Interview with Michael Rowland, ABC NEWS Breakfast

  • Transcript, E&OE
Subjects: Tasmanian school children tragedy; working visas; Australia–United Kingdom free trade agreement.
17 December 2021

MICHAEL ROWLAND: Well, farmers, exporters and young Aussies wanting to work abroad are being told they are the big winners in a free trade agreement between Australia and the UK today. The Minister for Trade Dan Tehan will sign on the dotted line during a virtual ceremony with his UK counterpart this morning. And the Minister joins us now from Adelaide. Dan Tehan, good morning.

DAN TEHAN: Morning, Michael. Wonderful to be with you.

MICHAEL ROWLAND: It is indeed, and I want to talk at length about the free trade deal, but I first want to ask you, our main story this morning front and centre on all of our viewers' minds, the death of those five children in Devonport – how are you dealing with it?

DAN TEHAN: Look, thoughts and prayers are with the families. It is unimaginable, their grief. As a father, that this sort of event could happen to those families just before Christmas, the grief, the turmoil, the questions being asked, just must be just extraordinary. And all can I say for those families is I'm sure all of Australia will be praying for you and thinking of you over this Christmas, and our hearts go out to you at this time, because what you're dealing with just I think would be unimaginable to all the rest of us. But please know that we are thinking of you, we are praying for you, and where help and assistance can be provided, it will be.

MICHAEL ROWLAND: Well said. Let's go to the free trade deal. Okay, the big question a lot of people would want to know this morning is: What's in it for Australia?

DAN TEHAN: Well, there's a lot in it for Australia. This is the best free trade agreement that we've done outside of the one we've done for New Zealand. Over 99 per cent of all our goods get immediate duty-free access into the UK. Exactly the same for UK goods here into Australia. For our farmers, our beef producers, our sheep meat producers, our rice growers, our dairy farmers, for our sugarcane growers, there's access into the UK market. Everything here that is good about a free trade agreement is in this agreement. It's incredibly comprehensive, and it's wonderful news for both nations and rights a wrong that was done in 1975 when the United Kingdom turned to the EU and very much cut Australia off. We're back and, for both nations, this is wonderful news.

MICHAEL ROWLAND: Okay, and what about for Australians we mentioned in the intro there wanting to work overseas, be they professionals or backpackers, wanting to go on a working holiday?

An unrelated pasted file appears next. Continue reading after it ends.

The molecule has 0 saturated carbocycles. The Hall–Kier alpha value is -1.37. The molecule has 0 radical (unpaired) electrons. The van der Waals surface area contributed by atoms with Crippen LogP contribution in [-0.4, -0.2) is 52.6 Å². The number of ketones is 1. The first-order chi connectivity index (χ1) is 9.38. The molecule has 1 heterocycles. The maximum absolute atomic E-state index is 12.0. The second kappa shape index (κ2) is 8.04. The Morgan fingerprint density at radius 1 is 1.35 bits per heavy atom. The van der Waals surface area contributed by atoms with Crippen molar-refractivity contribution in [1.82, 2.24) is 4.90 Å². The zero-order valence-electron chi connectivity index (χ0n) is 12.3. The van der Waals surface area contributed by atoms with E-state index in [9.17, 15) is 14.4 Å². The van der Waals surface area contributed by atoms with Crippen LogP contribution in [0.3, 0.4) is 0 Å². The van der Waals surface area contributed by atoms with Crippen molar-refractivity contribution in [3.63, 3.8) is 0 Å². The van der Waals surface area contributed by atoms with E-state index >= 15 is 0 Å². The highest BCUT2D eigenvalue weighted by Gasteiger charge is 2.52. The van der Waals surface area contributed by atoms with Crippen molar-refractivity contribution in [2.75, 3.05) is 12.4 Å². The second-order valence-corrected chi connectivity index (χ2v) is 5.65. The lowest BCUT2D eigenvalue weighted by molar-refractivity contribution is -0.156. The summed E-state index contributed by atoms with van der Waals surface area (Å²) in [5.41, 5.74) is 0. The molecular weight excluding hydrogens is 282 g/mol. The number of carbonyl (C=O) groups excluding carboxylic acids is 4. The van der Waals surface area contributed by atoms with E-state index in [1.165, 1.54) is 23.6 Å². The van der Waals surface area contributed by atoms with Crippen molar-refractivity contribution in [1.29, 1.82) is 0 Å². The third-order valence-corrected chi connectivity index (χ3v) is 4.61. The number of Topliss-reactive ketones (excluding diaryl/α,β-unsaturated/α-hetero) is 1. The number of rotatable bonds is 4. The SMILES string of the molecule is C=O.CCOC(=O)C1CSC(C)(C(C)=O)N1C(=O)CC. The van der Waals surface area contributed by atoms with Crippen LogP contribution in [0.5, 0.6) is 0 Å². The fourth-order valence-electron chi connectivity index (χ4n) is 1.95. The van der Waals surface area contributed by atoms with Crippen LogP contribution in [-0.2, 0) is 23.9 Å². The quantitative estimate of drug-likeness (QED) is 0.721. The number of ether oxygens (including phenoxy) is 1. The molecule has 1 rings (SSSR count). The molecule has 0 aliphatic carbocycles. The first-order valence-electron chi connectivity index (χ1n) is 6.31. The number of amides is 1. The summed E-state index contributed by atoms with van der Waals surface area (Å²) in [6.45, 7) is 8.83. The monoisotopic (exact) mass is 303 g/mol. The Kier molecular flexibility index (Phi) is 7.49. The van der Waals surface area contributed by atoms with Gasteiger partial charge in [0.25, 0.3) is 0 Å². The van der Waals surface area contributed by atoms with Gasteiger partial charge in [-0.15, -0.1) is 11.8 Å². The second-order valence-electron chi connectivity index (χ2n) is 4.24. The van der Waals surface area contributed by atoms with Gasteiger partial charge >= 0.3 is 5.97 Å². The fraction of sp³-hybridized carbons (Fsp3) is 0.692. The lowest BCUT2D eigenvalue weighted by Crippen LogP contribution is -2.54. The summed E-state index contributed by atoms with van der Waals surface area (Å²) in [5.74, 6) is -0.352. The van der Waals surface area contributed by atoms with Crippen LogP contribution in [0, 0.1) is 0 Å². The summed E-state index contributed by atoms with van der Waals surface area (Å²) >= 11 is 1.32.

DAN TEHAN: Yes, once again wonderful news. Now, up until the age of 35, young Australians will be able to go to the United Kingdom and work for three years and obviously vice versa; for young Brits, they will be able to come here to Australia and work for

three years. So, once again, that'll really start to cement the relationship. Not only can you go to the UK now when you're younger to study, you can go there to work; and also, when it comes to our professional services, it will be much easier for our professions to go and work in the UK, professionals from Britain to come and work in Australia. So, all this is about making our economies stronger, making the links between our two nations stronger and it's a great day for Australia and it's a great day for the United Kingdom.

MICHAEL ROWLAND: Just very quickly, I know you've got to go; putting on your Tourism Minister's cap, are you worried about the impact on domestic tourism, about people being spooked by Omicron and cancelling flights and trips around the country?

DAN TEHAN: Look, what we want to do is make sure that we have a very measured approach to Omicron. We want people to continue to follow the health advice. But we also understand the importance of us continuing to open up our economy both here in Australia and our country – both here in Australia and to overseas international students, to skills, to our working holiday maker visa holders, to Singaporean tourists, to Japanese tourists, to South Korean tourists. So, remember we've got the highest or one of the highest vaccination rates in the world. We've got a booster program rolling out. Over-70s are protected; double dose is 99 per cent. Come to over-50s, we're at 94 per cent. So, we've done the job in terms of getting vaccinated. We've now just got to have a very measured and safe reopening.

That's what we're doing. So, people should remember we've followed the health advice throughout this pandemic. We'll continue to do it, and that health advice is saying it's safe for us to continue to open up. So, everyone should enjoy Christmas and enjoy being reunited at Christmas, and my hope is that we'll see that continue even further in the new year.

MICHAEL ROWLAND: Okay. Dan Tehan, it’s our last interview of the year. We're heading off on holiday. The show continues, though, next week. Thank you so much for all your appearances on News Breakfast over 2021.

DAN TEHAN: Pleasure Michael and merry Christmas to you and your family as well, and to all your listeners. Always a pleasure to be on the program and I look forward to being back on again next year. Take care.

MICHAEL ROWLAND: Dan Tehan, thank you.

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